By this point, the Gingrich for President campaign has lost whatever political relevance it might have had and has entered the realm of comic entertainment.
Which is fine with me.
Everybody knew this day would come; the only surprise is that it came so swiftly. As Rich Galen, a former Gingrich aide, told Politico:
“The problem for Newt is, this is exactly what everybody who has ever worked for or around him said was his basic problem. Sooner or later, I suspect, unfortunately, the campaign will collapse from the top because people are going to say, ‘I love him and he’s really smart, but he can’t be president.’”
Or, as Rich Lowry of National Review wrote:
“He can’t help himself. Gingrich prefers extravagant lambasting when a mere distancing would do, and the over-arching theoretical construct to a mundane pander. He is drawn irresistibly to operatic overstatement — sometimes brilliant, always interesting, and occasionally downright absurd.”
And then there was this devastating exchange, in Iowa:
Gingrich’s mistake, of course, was in aiming his facility for “operatic overstatement” at members of his own party, calling the House GOP’s Medicare plan “radical” and an example of “right-wing social engineering.”
Democrats were immediately gleeful at the prospect of using Newt’s words in campaign ads against House Republicans, all but four of whom had voted to end Medicare as we know it. But why would Gingrich make such a statement, especially with House Republicans already feeling politically exposed by their support for a plan that, after all, really is radical right-wing social engineering?
I think the answer’s pretty clear. Gingrich did it for the same reason he whined about his treatment on Air Force One by President Clinton back in the ’90s. The ex-speaker lashed out because he was jealous and resentful, in this case of Paul Ryan, who now occupies the spot of intellectual darling that Gingrich himself once occupied. (Newt’s reception at the Georgia GOP convention over the weekend, where he was greeted not as a returning hero but as a clear No. 2 to Herman Cain, may have added to his sour mood.)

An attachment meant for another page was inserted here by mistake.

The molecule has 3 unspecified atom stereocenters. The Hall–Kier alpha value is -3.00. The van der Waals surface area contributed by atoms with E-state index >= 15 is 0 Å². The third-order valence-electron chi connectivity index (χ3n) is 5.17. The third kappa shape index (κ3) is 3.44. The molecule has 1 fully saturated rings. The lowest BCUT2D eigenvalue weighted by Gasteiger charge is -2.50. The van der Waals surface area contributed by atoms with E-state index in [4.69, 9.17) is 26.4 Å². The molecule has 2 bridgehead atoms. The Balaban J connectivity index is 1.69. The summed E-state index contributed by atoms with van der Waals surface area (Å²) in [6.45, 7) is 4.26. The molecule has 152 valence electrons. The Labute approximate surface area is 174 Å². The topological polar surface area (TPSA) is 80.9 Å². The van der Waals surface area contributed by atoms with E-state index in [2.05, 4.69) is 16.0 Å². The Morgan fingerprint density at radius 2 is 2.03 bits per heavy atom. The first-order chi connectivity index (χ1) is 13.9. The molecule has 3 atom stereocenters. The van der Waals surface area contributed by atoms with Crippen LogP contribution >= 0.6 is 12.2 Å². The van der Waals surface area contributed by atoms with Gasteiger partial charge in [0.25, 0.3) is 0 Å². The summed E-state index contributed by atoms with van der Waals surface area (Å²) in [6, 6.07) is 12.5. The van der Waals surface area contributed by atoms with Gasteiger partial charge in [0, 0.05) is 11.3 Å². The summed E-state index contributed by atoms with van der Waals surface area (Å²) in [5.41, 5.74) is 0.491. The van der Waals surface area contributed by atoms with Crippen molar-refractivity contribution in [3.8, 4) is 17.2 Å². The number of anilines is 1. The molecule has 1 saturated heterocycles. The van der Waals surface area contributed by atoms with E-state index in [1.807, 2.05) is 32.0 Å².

The attempted walkback has been downright hilarious. A veteran of dozens of Sunday news shows, Gingrich at first claimed that he’d been victimized by a gotcha question on “Meet the Press” and that his response had been taken out of context.
Let’s review the question and the response:
“DAVID GREGORY, MEET THE PRESS: You think Republicans ought to buck the public opposition and really move forward to completely change Medicare, turn it into a voucher program where you give seniors some premium support and — so that they can go out and buy private insurance?
GINGRICH: I don’t think right wing social engineering is any more desirable than left wing social engineering. I don’t think imposing radical change from the right or the left is a very good way for a free society to operate.”
Once it became clear that approach wouldn’t work, Gingrich finally admitted he had made a mistake. He then went on to warn that “any ad which quotes what I said Sunday is a falsehood and because I have said publicly, those words were inaccurate and unfortunate.”
Really? Can you call takebacks in politics?
If so, Bill Clinton wants it on the record that he never said “I never had sex with that woman.”
George H. W. Bush never said “Read my lips, no new taxes.”
And George W. Bush never stood in front of that “Mission Accomplished” sign.
– Jay Bookman